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Which photo would you paint?

edited August 2017 in Technical Support
This question comes up for me each time and as I'm always eager to read what others would do I will leave this up as an ongoing thread -- feel free to post your own photo dilemmas!

The following two pics were taken at La Grande Orange in Pasadena this July one evening in the bar area. It has a great vibe Louisiana meets Morroco circa 1930. Rob is definitely an old soul so the vibe and the martini are perfect props. I want to keep the palm frond in for that reason. 

His eye will be a challenge. (I can hear the critiques now "great painting of some guy, too bad she screwed up his eye!" Only Rob's friends will now I didn't!  the hands in both shots are great -- the hands and the cold glass will be the big challenge this time. I keep hearing Stefan Baumann "fingers closed or it will look like a claw!" Even so I like it -- looks massive. Can't wait to hear your thoughts. 


  • I would say the first one... with more vibrant colors... and i cal get a better sense of the surrounding...
  • I think his eyes in the second photo are better for the portrait. Both have great shadows in the face for depth. The extreme light above his head and the camera's distortion of vertical lines of the windows to the left make it tricky. The plaid shirt is a killer challenge too. Definitely keep the plant and the painted column. The dents in the table top too. He's got a face full of character and you can have a lot of fun with the hair. 
  • I think the first photo but the composition could do with a tweak.
    if you can move him to the right it would work better.

    As it is you have two very strong elements - him and the plants, with a large gap between with him squeezed  up against and out of the picture plane. 
  • edited August 2017
    I like the colours better in the first shot. And, yes, I think moving him right so he's closer to the plant would maker for a better composition. You could experiment with this in Photoshop or other image editing software. I think the trickiest part will be getting the values right in the face and hand but if you do get it right and if you tweak the composition it could make a very good painting.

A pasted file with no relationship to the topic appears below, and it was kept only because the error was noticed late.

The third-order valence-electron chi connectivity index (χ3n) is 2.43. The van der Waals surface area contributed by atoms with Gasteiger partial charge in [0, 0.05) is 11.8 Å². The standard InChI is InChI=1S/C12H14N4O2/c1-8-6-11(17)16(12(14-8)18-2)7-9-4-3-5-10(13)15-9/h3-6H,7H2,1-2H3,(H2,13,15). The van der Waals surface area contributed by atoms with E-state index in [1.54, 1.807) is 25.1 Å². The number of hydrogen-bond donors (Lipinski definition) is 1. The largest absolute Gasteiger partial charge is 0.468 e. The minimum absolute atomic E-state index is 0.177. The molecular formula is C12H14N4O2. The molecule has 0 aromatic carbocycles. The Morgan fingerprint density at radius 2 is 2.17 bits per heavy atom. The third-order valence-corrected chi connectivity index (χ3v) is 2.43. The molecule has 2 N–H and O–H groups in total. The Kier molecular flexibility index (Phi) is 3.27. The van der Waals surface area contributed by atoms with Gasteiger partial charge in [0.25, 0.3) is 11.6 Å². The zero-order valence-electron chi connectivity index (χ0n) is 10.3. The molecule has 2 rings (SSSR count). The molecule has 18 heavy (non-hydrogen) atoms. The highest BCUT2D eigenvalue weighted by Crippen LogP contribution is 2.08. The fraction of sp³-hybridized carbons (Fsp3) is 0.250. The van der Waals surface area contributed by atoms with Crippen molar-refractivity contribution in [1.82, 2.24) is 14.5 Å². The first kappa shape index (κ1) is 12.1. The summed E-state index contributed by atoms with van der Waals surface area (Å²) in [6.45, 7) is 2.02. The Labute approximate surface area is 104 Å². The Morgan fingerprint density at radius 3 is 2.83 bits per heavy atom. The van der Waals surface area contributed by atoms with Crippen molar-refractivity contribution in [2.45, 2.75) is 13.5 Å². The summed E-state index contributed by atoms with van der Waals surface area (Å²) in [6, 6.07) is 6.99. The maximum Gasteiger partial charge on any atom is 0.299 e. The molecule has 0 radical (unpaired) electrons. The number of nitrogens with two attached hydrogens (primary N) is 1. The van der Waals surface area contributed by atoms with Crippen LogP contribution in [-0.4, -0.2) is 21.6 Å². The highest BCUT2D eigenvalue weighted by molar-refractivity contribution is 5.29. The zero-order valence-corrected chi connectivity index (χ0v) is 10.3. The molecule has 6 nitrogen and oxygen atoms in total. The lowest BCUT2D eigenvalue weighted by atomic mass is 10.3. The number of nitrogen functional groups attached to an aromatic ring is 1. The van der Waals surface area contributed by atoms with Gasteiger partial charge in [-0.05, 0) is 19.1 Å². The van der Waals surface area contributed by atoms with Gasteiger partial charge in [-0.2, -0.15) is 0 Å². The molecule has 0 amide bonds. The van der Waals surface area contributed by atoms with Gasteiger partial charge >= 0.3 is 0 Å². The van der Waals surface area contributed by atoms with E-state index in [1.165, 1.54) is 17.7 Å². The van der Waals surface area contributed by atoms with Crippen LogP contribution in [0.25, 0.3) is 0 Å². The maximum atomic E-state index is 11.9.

• I like the aged "patina" of the  wall/column behind him and would like to keep some of that visible if you bring him to the center. That is if you want that 1930s ambiance. I thought there was an interesting feature with the window beyond the window to his right. My mom and dad had that 1930s ambiance when they were teenagers. You should paint the martini from life. The glass sitting in front of the source photo. It's so difficult to get the liquid level adjusted - lots of trial and error.
  • If you could take some more photos of the same person then please do. These photos have exaggerated perceptive distortion. All the things that are closer to the camera are bigger. Try to take them from some distance if you can. Don't worry about a good sharp photo, in real life things are not that sharp. A slightly blurred photo will help you to simplify the process of identifying correct values and brushstroke making. 
  • I would think that possibly a persons eye would be drawn to the spot over the mans head. Lighting is a concern here maybe.